Phytosterols lower LDL cholesterol by substituting themselves for cholesterol

Last week, 61-year-old Richard asked me, “Are there any non-drug options I can try to lower my “bad” cholesterol? My doctor wants to start me on a statin medication, but I want to try non-drug options first. In addition to eating a healthier diet and exercising more, are there any supplements I could try?”

“You can get good results with citrus bergamot, but it interacts with medicines, just like grapefruit does.”

Unfortunately, Richard was taking warfarin, a blood thinner, for a congenital blood condition that increased his risk of stroke. It was not safe for him to take citrus bergamot.

"My last blood test showed my LDL as 117, which needs to be 100 or below. Since then, I have been making much better food choices," he told me. "No more pizza, burgers, or fries. Is there anything else I could do?"

“You could try phytosterols, which are similar in shape to cholesterol but work differently in your body. Phytosterols (PS) are plant-based cholesterol compounds that can decrease your “bad” (LDL) cholesterol by 6-14%. Unlike LDL cholesterol, PS have anti-inflammatory and anti-carcinogenic properties.”

I explained, “Although phytosterols can help you drop your LDL and total cholesterol, they can be tricky; you need to take them in a specific way to get the best results.

That’s because cholesterol and phytosterols can’t get into your body by themselves. They need extra help: a particular molecule, called a carrier molecule, is necessary to move them from your intestines into your bloodstream.

It’s like taking a shuttle bus from a parked airplane to an airport terminal nearby. When an aircraft containing passengers arrives on the tarmac, the terminal sends a shuttle bus to the plane. The passengers deplane, then board the shuttle, which transports them to the airport.

Cholesterol and phytosterol act like passengers needing a shuttle bus to get to an airport terminal. Eating a meal that contains fat will signal your body to send carrier molecules into your intestine. Cholesterol attaches to specific places on the carrier molecules. Those carriers transfer the cholesterol from your intestine into your bloodstream.

Phytosterols lower LDL cholesterol by substituting themselves for cholesterol. They "kick" cholesterol off the carrier molecules/shuttle bus, taking their place. You'll have less cholesterol in your bloodstream because you absorb phytosterol instead of cholesterol.

To get the most from taking phytosterols, you MUST take them with a meal that has some fat in it. If your food doesn't contain enough fat, your body won't send any carrier molecules (the shuttle bus) to your intestine. Without carrier molecules, phytosterols cannot substitute themselves for cholesterol

Sunflower seeds and pistachios are foods that have the most phytosterols. Other foods rich in PS include broccoli, Brussels sprouts, corn, and carrots. Beverages like pomegranate juice, carrot juice, and milk substitutes like almond, cashew, and oat milk also contain phytosterols. Benechol® and Take Control® spreads are examples of PS-fortified foods.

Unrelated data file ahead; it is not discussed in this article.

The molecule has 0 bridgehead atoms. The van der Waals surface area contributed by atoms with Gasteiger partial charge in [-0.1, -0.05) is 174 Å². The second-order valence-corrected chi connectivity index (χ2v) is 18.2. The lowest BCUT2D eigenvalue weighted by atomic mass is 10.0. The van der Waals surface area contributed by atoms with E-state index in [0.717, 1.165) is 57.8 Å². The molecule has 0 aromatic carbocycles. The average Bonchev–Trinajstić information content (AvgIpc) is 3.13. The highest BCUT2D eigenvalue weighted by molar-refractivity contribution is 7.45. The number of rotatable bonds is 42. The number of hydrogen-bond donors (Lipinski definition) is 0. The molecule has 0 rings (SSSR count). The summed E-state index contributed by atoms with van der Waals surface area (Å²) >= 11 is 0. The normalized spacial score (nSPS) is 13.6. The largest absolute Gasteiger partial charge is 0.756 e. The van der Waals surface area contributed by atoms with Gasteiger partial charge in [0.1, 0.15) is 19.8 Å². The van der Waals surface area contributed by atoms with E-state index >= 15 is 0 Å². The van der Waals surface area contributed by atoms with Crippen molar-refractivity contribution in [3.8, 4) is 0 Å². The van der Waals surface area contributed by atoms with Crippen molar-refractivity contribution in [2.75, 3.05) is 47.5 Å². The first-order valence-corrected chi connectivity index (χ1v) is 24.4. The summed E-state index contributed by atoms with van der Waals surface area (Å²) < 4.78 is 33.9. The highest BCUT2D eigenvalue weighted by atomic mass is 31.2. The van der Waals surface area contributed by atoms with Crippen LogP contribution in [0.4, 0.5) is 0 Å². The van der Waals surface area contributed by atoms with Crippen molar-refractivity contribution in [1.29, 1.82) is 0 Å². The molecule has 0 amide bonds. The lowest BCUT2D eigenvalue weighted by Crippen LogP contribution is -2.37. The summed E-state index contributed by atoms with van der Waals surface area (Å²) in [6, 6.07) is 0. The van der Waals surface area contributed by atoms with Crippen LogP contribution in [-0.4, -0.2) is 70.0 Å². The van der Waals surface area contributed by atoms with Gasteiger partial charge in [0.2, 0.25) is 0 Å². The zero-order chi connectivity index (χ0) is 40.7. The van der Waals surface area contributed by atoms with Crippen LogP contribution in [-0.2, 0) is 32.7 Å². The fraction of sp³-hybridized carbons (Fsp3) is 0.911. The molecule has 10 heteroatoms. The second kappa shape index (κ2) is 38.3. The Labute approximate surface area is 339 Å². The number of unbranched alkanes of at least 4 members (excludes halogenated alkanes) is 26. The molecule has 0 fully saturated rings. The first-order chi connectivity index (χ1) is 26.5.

For best results, phytosterols need to substitute themselves in place of cholesterol. To maximize the cholesterol-lowering effects of phytosterols, whether in foods, beverages, pills, or gummies, ALWAYS take them with a meal containing some fat. Avoid taking PS alone, with non-fat or low-fat meals or snacks."

5 Tips to Getting the Best Cholesterol Lowering Results from taking Phytosterols:

1.        Aim for 2 servings of 1.7 grams of PS daily.

With a healthy diet giving him between 0.2-0.4 grams of PS daily, Richard needs to add two servings of 1.7 grams of PS for best results. That should decrease his LDL by 12-14%, getting him from an LDL of 117  to his goal of 100.

2.        Take PS-fortified foods or supplements twice daily.

Richard needs the maximum effect of taking phytosterols, which are more effective in decreasing LDL and total cholesterol if taken more than once daily.

3.        Always take PS supplements or concentrated foods with an adequate meal.

Your meal needs enough fat to activate the necessary carrier molecules to transport cholesterol and phytosterols into your bloodstream.

4.        Avoid eating or drinking PS between meals or with a very low-fat meal.

Drinking PS-rich pomegranate juice or almond milk is good for you, but it won’t help lower LDL if you drink it by itself or at a very low-fat meal.

5.        Avoid slow-dissolving or "extended-release" phytosterol supplements.

For best results, Richard should stick with phytosterol-rich foods and drinks or foods fortified with phytosterols, like Benechol® or Take Control®. Supplements that dissolve slowly may not be fully available to attach to carrier molecules until they are past where the carrier molecules work.

Dr. Louise Achey, Doctor of Pharmacy, is a 43-year veteran of pharmacology and the author of Why Dogs Can’t Eat Chocolate: How Medicines Work and How YOU Can Take Them Safely. Get clear answers to your medication questions at her website and blog, TheMedicationInsider.com. ©2022 Louise Achey

 

 

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